Rare Bear profile-2
A division of www.morganmill.com
Made in the USA
Jpower/Sky Angel
Engine Cowl
What more can be said - those of you who have flown it know...
This Gal is Red Hot - Other Gals ain't Doodly Squat...
Combo #1
1 Cowl and a pair of Servo Rod covers
Control Rod Covers
Combo #2
1 Cowl
1 pair of Servo Rod covers
1 pair of Winglets
Motor Mount
Rev.1 Canopy
Scroll for more pictures, research links and text for RareBear Parts.
All parts will arrive rough cut and made from White .040 High Impact Polystyrene. Ready for your paint and finishing. Canopy will be clear.
Wingtip Vortices:

The action of the airfoil that gives an airplane lift also causes induced drag. It was determined that when a wing is flown at a positive angle of attack, a pressure differential exists between the upper and lower surfaces of the wing-that is, the pressure above the wing is less than atmospheric pressure and the pressure below the wing is equal to or greater than atmospheric pressure. Since air always moves from high pressure toward low pressure, and the path of least resistance is toward the airplane’s wingtips, there is a spanwise movement of air from the bottom of the wing outward from the fuselage around the wingtips. This flow of air results in “spillage” over the wingtips, thereby setting up a whirlpool of air called a “vortex.” [Figure 3-4] At the same time, the air on the upper surface of the wing has a tendency to flow in toward the fuselage and off the trailing edge. This air current forms a similar vortex at the inboard portion of the trailing edge of the wing, but because the fuselage limits the inward flow, the vortex is insignificant. Consequently, the deviation in flow direction is greatest at the wingtips where the unrestricted lateral flow is the strongest. As the air curls upward around the wingtip, it combines with the wing’s downwash to form a fast spinning trailing vortex. These vortices increase drag because of energy spent in producing the turbulence. It can be seen, then, that whenever the wing is producing lift, induced drag occurs, and wingtip vortices are created.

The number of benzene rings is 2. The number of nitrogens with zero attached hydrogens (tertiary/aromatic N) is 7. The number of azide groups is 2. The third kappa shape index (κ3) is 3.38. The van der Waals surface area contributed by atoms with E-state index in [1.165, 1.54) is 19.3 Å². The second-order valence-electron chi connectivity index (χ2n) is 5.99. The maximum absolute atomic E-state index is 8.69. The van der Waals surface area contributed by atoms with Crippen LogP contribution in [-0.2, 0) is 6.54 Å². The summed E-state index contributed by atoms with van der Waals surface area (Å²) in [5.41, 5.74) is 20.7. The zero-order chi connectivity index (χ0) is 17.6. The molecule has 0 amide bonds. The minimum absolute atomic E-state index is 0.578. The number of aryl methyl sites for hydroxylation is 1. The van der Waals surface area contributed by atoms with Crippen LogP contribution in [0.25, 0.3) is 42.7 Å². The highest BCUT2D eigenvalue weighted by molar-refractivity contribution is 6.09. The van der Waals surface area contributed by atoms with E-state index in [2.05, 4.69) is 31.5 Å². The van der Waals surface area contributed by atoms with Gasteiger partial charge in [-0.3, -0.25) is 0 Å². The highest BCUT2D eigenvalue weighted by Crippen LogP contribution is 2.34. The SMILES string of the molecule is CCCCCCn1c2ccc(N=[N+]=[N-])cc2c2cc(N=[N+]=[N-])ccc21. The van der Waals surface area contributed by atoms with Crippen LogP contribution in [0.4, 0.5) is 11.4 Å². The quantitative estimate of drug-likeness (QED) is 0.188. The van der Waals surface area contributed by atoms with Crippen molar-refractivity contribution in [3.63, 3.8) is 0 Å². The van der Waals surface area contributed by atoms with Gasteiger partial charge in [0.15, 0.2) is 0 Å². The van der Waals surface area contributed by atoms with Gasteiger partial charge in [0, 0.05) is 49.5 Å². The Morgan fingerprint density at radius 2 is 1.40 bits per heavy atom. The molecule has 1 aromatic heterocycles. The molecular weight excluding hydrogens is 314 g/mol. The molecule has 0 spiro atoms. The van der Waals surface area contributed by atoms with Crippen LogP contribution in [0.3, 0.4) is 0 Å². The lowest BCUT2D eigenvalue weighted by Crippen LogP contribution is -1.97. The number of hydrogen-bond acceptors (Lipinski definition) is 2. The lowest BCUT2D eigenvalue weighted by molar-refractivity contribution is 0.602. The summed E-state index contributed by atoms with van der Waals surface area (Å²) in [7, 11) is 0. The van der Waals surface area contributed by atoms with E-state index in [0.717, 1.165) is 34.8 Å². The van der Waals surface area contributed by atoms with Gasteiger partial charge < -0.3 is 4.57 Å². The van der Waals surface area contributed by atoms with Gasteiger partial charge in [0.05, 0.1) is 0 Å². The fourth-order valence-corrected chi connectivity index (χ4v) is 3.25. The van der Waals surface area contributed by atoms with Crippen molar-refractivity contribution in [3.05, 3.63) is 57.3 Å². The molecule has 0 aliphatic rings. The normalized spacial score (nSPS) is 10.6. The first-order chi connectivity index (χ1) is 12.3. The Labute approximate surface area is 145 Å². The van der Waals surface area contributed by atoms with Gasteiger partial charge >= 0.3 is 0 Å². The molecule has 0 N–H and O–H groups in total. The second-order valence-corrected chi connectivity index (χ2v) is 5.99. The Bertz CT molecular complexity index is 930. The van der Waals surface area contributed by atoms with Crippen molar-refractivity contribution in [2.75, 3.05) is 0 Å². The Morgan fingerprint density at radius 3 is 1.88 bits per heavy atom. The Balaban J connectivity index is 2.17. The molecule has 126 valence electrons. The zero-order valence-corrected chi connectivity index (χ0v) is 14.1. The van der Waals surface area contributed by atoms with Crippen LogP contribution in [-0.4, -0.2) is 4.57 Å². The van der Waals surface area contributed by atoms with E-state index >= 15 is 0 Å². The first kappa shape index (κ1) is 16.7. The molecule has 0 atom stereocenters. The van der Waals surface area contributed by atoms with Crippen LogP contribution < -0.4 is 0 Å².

Just as lift increases with an increase in angle of attack, induced drag also increases. This occurs because as the angle of attack is increased, there is a greater pressure difference between the top and bottom of the wing, and a greater lateral flow of air; consequently, this causes more violent vortices to be set up, resulting in more turbulence and more induced drag.

If you google “wingtip vortices” and click images - there are lots of cool pictures.
The original motor mount for our RareBear and all the Skyangel Warbirds is a thing of beauty for its simplicity - except for its attachment shortcomings. I found hot glue has held mine in for a stock or minor upgrade in power. I’ve always felt it was hanging on by a thread. The future holds something a whole lot less tame. At the speeds we are starting to shoot for I thought we might need an upgrade in the way the mount attaches to the aircraft. So I machined a new mount which can be used a couple of different ways.